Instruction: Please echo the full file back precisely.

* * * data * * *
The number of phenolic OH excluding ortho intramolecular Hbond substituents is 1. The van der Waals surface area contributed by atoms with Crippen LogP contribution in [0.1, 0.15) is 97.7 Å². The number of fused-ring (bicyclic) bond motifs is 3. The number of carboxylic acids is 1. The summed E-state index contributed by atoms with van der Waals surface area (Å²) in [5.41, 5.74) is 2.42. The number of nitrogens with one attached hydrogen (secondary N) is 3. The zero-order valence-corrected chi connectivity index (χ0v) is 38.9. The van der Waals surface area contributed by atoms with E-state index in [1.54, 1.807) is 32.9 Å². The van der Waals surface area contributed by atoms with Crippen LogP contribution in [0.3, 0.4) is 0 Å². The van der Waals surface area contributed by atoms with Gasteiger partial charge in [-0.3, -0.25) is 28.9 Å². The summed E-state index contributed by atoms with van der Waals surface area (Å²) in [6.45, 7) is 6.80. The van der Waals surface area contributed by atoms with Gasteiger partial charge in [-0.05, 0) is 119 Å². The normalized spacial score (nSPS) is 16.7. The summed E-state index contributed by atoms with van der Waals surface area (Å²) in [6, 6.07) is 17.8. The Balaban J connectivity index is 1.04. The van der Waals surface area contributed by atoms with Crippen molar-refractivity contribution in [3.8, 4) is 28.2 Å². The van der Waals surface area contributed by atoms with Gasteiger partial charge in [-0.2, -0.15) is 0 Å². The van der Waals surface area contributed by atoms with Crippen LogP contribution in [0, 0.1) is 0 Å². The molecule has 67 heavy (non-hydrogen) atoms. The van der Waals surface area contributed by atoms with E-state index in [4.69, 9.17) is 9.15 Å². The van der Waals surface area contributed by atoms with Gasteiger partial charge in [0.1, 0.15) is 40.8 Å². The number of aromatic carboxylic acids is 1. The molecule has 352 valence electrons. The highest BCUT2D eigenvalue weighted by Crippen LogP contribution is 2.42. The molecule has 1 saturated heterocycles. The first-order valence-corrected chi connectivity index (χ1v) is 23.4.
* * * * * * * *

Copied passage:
The number of phenolic OH excluding ortho intramolecular Hbond substituents is 1. The van der Waals surface area contributed by atoms with Crippen LogP contribution in [0.1, 0.15) is 97.7 Å². The number of fused-ring (bicyclic) bond motifs is 3. The number of carboxylic acids is 1. The summed E-state index contributed by atoms with van der Waals surface area (Å²) in [5.41, 5.74) is 2.42. The number of nitrogens with one attached hydrogen (secondary N) is 3. The zero-order valence-corrected chi connectivity index (χ0v) is 38.9. The van der Waals surface area contributed by atoms with E-state index in [1.54, 1.807) is 32.9 Å². The van der Waals surface area contributed by atoms with Crippen LogP contribution in [0.3, 0.4) is 0 Å². The van der Waals surface area contributed by atoms with Gasteiger partial charge in [-0.3, -0.25) is 28.9 Å². The summed E-state index contributed by atoms with van der Waals surface area (Å²) in [6.45, 7) is 6.80. The van der Waals surface area contributed by atoms with Gasteiger partial charge in [-0.05, 0) is 119 Å². The normalized spacial score (nSPS) is 16.7. The summed E-state index contributed by atoms with van der Waals surface area (Å²) in [6, 6.07) is 17.8. The Balaban J connectivity index is 1.04. The van der Waals surface area contributed by atoms with Crippen molar-refractivity contribution in [3.8, 4) is 28.2 Å². The van der Waals surface area contributed by atoms with Gasteiger partial charge in [-0.2, -0.15) is 0 Å². The van der Waals surface area contributed by atoms with Crippen LogP contribution in [0, 0.1) is 0 Å². The molecule has 67 heavy (non-hydrogen) atoms. The van der Waals surface area contributed by atoms with E-state index in [4.69, 9.17) is 9.15 Å². The van der Waals surface area contributed by atoms with Gasteiger partial charge in [0.1, 0.15) is 40.8 Å². The number of aromatic carboxylic acids is 1. The molecule has 352 valence electrons. The highest BCUT2D eigenvalue weighted by Crippen LogP contribution is 2.42. The molecule has 1 saturated heterocycles. The first-order valence-corrected chi connectivity index (χ1v) is 23.4.